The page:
Video: Former Bank of Ireland building opened for architecture and design festival
SOME of Belfast’s most iconic historical buildings have been opened up to the public as part of an architecture project.
The Open House Festival is organised by PLACE, a body which promotes architecture, design and planning, and is now in its third year in Belfast.
One landmark which opened its doors was the eye-catching former Bank of Ireland building, situated at the corner of Royal Avenue and North Street.
It has been vacant since 2005 but was occupied for a time by anti-capitalist protesters who vowed to stay until the building is opened up for use.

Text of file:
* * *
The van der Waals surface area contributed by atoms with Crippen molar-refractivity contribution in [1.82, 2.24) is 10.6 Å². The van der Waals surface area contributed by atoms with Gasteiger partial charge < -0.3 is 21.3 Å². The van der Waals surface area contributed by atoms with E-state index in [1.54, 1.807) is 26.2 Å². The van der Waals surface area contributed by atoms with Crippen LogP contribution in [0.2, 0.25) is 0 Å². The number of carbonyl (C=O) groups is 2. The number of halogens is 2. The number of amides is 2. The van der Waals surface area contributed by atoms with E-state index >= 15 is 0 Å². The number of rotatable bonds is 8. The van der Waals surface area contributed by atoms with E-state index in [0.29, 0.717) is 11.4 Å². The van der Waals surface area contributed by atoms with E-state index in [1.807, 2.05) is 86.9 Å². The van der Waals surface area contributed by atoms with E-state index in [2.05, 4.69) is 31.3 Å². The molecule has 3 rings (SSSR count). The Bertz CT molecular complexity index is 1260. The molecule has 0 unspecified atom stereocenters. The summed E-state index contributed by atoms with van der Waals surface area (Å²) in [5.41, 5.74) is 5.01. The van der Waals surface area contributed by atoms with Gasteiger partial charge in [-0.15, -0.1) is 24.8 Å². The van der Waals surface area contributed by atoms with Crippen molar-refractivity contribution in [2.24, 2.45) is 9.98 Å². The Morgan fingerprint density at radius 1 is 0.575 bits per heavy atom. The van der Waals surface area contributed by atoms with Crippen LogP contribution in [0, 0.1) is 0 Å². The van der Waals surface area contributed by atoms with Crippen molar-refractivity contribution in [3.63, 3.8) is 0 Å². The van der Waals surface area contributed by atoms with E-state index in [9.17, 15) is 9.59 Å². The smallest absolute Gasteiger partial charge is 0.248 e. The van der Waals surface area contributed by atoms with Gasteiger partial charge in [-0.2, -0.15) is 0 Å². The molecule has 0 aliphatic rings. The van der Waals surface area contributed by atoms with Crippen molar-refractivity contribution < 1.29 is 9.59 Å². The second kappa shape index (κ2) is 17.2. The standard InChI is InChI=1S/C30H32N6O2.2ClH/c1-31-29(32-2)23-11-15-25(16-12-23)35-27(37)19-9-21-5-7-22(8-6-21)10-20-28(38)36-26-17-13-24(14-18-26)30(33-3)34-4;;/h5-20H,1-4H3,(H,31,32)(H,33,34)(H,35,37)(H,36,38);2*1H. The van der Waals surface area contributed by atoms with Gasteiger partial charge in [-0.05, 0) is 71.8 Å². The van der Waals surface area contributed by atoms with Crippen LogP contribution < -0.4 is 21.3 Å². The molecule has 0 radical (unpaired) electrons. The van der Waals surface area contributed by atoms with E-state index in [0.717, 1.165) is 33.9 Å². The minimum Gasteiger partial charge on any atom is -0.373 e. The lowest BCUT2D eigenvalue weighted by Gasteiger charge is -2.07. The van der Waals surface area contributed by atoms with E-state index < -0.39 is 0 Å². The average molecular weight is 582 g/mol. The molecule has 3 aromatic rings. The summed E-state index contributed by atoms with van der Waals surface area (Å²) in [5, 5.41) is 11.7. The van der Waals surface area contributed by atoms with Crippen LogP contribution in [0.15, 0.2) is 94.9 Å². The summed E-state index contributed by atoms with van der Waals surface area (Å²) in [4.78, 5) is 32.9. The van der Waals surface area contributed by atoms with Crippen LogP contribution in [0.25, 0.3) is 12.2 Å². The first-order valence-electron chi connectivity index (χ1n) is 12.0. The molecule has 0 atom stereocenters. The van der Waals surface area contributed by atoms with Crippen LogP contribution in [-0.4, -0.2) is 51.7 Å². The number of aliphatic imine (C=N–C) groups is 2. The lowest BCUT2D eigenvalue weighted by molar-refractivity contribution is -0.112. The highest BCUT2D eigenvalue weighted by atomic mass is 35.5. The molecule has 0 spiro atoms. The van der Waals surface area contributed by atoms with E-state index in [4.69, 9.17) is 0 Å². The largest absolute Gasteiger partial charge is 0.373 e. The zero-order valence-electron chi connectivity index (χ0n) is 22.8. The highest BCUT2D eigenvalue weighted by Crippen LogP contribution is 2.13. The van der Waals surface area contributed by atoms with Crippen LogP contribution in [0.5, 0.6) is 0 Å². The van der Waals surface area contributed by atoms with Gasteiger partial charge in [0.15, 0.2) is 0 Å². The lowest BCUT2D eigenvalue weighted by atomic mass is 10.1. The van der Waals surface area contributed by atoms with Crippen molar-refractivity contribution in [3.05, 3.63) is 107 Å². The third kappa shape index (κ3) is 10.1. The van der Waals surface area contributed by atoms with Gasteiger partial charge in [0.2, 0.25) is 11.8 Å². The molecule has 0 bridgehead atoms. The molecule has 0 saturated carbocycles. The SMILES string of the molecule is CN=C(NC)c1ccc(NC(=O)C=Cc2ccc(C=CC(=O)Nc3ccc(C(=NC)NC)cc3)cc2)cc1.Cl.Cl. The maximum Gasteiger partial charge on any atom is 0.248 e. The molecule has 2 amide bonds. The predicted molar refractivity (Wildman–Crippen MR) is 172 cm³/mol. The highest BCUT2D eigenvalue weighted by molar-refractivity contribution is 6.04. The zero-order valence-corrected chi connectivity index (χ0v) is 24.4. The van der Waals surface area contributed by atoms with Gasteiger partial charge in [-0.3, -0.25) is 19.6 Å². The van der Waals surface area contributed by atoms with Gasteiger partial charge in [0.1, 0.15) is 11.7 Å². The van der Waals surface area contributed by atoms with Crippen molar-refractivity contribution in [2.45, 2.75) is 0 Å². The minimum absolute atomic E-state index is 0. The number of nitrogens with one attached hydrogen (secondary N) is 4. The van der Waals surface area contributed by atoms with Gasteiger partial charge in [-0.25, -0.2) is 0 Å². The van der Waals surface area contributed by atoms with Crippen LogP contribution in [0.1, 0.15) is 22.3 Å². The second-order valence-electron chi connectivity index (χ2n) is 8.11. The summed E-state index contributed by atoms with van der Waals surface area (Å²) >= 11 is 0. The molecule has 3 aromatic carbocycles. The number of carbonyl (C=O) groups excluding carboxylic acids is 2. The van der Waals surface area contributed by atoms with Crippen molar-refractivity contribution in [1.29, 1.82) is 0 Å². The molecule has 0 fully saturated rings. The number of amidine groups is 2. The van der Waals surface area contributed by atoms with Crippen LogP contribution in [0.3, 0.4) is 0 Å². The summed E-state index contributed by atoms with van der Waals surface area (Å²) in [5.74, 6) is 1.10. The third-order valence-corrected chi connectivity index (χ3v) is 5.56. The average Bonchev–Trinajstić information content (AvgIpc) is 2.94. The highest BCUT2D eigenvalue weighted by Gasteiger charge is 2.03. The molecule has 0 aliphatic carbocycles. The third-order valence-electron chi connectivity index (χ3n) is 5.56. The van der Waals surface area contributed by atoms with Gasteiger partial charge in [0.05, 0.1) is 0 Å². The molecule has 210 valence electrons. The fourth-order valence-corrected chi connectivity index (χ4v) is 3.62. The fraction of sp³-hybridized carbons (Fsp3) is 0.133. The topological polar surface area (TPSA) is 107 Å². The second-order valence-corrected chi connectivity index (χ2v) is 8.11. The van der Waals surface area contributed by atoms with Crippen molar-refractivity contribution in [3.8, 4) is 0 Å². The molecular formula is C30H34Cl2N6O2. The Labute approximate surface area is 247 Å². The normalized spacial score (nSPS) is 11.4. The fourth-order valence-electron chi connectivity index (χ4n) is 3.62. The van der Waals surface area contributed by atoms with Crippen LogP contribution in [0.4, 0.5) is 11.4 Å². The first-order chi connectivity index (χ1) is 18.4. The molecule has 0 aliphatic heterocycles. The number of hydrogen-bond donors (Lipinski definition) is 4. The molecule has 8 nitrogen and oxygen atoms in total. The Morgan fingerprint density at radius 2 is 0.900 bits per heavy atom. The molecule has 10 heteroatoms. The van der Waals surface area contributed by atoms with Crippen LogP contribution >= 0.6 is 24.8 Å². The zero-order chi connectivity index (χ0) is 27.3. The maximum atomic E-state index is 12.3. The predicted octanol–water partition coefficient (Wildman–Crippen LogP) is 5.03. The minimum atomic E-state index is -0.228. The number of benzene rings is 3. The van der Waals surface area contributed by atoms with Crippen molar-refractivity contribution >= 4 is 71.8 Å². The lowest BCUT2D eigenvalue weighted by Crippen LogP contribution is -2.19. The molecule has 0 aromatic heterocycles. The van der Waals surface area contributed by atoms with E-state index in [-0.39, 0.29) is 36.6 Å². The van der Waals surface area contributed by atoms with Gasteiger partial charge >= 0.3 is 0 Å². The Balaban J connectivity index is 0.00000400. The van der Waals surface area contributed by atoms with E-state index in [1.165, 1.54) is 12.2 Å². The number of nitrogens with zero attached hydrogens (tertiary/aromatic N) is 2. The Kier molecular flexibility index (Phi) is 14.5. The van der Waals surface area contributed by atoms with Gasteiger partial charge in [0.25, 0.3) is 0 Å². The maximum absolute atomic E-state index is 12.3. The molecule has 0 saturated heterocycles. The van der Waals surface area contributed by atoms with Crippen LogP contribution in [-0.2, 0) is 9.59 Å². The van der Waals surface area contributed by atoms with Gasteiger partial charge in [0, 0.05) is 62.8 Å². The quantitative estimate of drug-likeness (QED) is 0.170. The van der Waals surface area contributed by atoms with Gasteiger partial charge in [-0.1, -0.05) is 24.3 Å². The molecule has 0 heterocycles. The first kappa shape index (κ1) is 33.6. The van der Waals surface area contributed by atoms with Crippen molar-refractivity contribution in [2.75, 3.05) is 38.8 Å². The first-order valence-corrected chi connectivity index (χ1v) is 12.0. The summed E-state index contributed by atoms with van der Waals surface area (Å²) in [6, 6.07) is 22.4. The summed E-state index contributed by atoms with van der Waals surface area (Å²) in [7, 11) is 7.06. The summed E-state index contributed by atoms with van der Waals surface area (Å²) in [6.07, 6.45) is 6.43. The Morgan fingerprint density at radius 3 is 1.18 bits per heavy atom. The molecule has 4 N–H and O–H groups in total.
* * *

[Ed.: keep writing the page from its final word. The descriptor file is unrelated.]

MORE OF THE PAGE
Built in the Art Deco style it was designed as a homage to Empire State Building in New York some 90 years ago.
St Joseph's Church in Sailortown was also opened as part of the festival. The two-storey church was designed in Italian-Romanesque style, with early French gothic detail by Belfast architect Timothy Hevey.
The church was closed almost two decades ago due to falling attendance and the Sailortown Cultural and Historical Society (SCHS) are currently raising funds to save the building.
Other buildings featured in the project included a former Synagogue on Annesley Street, off the Antrim Road, and the Sail Loft on Donegall Quay, which housed Tedford's Ship Chandlers, Sail & Tentmakers and was established by James Tedford in the 1850s.